One problematic point is also getting the teens into a free required reading. For example, in many classes I was in, we got the chances to read our own book and get a resume. The result was that some people did a resume, but of the book’s film and wrote down only half of it. Me and my classmate got an experience equal to zero.
MY INTERNAL REACTION A THE END OF EVERY REQUIRED READ
I remember when the class had to read a book no one was passionate about. No one incited us be. It was a story far away from us, even if set in our own country, written in dialect and also difficult to understand. We could had a comprehensive reading group in class, but never happened. I ended up resuming the book to some classmate because they wanted to get a good grade, despite non having read it.
One time only we had to told about out summer’s read. One girl belittled another for reading a fantasy book. Looks like it wasn’t cultural enough. The girl got a little warning, but the amazing occasion to reflect on society, cultural standers, different genres and their impacts got away.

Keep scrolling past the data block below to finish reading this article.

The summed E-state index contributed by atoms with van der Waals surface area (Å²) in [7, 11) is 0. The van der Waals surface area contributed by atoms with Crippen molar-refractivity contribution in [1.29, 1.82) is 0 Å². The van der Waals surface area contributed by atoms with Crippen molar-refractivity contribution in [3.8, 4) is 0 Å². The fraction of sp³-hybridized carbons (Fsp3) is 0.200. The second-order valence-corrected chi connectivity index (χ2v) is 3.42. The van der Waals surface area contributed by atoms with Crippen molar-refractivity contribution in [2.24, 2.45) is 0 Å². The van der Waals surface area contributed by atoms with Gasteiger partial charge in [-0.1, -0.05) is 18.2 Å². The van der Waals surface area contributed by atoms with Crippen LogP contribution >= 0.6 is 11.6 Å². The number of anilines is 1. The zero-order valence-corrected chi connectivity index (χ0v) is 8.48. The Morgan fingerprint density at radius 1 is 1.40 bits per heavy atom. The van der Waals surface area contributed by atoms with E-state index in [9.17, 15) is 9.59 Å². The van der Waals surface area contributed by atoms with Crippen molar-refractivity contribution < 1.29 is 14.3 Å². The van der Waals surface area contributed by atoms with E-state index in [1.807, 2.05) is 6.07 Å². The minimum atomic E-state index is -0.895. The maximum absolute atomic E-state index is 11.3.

Also, let’s take into examination The Hate You Give. Many young readers, teens included, read it on their own. They loved it deeply but were also surprised by what is happening in America. Which not only isn’t great on terms of global knowledge, but also show a great ignorance about our own country. Racism and police brutality against black people happens here too. Young readers got some awareness that challenged their views, but not enough to analyze their own society, draws parallels, take action.
MY GENERAL REACTION WHEN I SEE PEOPLE BEING LIKE: OH, THIS IS REALLY HAPPENING
While this can be up to debate, a good number of choices that could change the course of things, happen inside the school walls. Schools are supposed to give teens culture and a way to face the world, including a good dose of their own personal skills. But schools right now, in Italy, aren’t doing the right job. How much of the lessons and the reading culture is actually challenging oppression and hate? How much of those involve the teen to shake up their ideas and see a problem? Or that the world is shouldn’t be settled like it’s now?